2000 Nissan Sentra Reviews

2000 Sentra New Car Test Drive


Flush with development money from new corporate partner Renault, Nissan has completely redesigned its Sentra for model year 2000. A late introduction, you can think of this as a 2001 model. This new Sentra is much more attractive than the 1999 model. It's a bigger car - a lot longer, a little wider and a bit taller. Fortunately, the Sentra's smooth-running character has been preserved. 

There's more power under the hood, particularly for the XE and GXE models, which come with a new 1.8-liter engine. A performance package turns the 2.0-liter SE model into a small sports sedan in looks and in performance. 

Indeed, the all-new Nissan Sentra is now a less-expensive competitor for Volkswagen's hot-selling Jetta. And that's quite a compliment. 


Sentra is available as four models nationwide: base XE, well-equipped GXE, sporty SE and environmentally conscious CA (Clean Air). Two engines are available. 

The lineup starts with the $11,649 XE, a stripper model that only a small percentage of Sentra customers will buy. The XE comes with Nissan's new 126-horsepower 1.8-liter engine that replaces the previous 1.6-liter engine. An $1199 XE Option Package makes it more comfortable. But at that point it may make sense to move up to the GXE. 

GXE is expected to be the most popular model. It starts at $13,499. GXE includes the new 1.8-liter engine, and adds a host of features that turn it into a comfortable sedan: cruise control, intermittent wipers, tachometer, a compact disc stereo and power windows, mirrors and door locks. With an automatic transmission and a GXE Convenience Package it retails for $14,449. Sentra GXE can also be equipped with optional 15-inch wheels and tires as well as anti-lock brakes, which we recommend highly. It is also available with optional side-impact airbags for the front seats, making the Sentra a safety conscious alternative to a bigger but older car. Both the XE and GXE come with rear drum brakes. 

Sentra SE ($14,899) comes equipped with the larger 145-horsepower twin-cam 2.0-liter engine. Included in the optional SE Performance Package ($899) are 16-inch wheels with P195/55R16 tires, a big rear spoiler and flashy side sills, and a security system. The suspension is firmer to match the capability of the bigger tires. Unfortunately, you can't get the 16-inch tires and firmest suspension without getting the exhibitionist spoiler and side sills. The Performance Package also includes the top-line 180-watt, seven-speaker sound system. A six-disc in-dash head unit ($399) and a motorized moonroof are optional. The total, $16,896, is about $1500 more than a Ford Focus ZTS, but $1000 less than a four-cylinder VW Jetta GLS. (Small-car performance cult members may notice that the famed SE-R designation isn't applied to the 145-horsepower SE with performance package. Nissan hints the name is reserved for an even sportier version, yet to come.)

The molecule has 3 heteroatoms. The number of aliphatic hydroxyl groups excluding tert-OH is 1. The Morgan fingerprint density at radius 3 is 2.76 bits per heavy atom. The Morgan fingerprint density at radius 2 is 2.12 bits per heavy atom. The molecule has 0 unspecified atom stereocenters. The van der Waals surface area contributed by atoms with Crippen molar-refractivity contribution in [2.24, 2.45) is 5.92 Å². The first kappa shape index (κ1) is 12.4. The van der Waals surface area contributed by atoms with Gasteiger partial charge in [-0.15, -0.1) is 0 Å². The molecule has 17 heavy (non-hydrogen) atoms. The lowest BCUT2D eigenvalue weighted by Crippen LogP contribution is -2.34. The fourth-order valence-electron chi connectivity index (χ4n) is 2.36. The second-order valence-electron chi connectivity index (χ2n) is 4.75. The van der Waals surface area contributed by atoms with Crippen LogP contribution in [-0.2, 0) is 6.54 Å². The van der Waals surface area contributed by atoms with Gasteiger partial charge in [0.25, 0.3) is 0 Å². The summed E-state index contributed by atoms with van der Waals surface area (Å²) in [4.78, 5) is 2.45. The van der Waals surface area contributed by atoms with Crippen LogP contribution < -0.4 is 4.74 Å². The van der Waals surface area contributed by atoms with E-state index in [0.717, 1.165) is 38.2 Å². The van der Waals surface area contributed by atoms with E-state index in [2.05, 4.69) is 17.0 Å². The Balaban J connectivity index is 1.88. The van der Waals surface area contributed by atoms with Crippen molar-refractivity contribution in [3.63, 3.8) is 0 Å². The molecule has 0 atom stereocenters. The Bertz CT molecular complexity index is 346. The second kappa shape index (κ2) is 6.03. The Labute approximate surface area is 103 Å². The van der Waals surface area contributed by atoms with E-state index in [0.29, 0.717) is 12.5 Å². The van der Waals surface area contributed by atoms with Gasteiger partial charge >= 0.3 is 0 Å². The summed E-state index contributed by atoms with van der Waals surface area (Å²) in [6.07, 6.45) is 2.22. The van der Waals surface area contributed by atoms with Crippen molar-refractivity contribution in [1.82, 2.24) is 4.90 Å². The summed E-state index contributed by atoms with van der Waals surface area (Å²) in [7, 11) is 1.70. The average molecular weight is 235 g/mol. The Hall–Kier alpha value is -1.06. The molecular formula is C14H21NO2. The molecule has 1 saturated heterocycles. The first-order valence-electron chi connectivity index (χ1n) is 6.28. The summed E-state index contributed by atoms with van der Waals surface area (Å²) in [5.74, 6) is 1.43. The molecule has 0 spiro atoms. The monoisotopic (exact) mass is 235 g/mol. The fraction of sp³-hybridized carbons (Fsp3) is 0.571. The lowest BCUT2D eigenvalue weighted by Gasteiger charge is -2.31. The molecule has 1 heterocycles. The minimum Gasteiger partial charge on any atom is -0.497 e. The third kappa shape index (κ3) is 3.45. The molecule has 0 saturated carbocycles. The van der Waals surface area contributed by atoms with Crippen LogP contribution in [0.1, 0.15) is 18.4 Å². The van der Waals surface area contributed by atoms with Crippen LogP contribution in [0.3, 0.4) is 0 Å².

Anti-lock brakes and side-impact air bags are a smart buy at $699 for GXE and SE. 

In addition, a low-emissions model will be available in small numbers in California to test how eager people are to buy cleaner-running cars. Nissan will initially build 500 Sentra CA (Clean Air) models, powered by a 122-horsepower version of the new 1.8-liter engine. This low-friction engine uses three catalytic converters and a special sealed fuel system; it is optimized to run on the latest low-sulfur fuel available in California. Sentra CA meets the government's requirement for EZEV, which translates to equivalent zero emissions vehicle: Each one Nissan sells will count as one-fifth of a credit for selling an electric car. The engine equipment is expensive, but Nissan is offering it for $14,799. Fuel economy suffers 1 to 2 miles per gallon over the standard engine. You can run the car on non-California fuel containing more sulfur, but emissions increase; do this long enough and it'll degrade the catalysts. 

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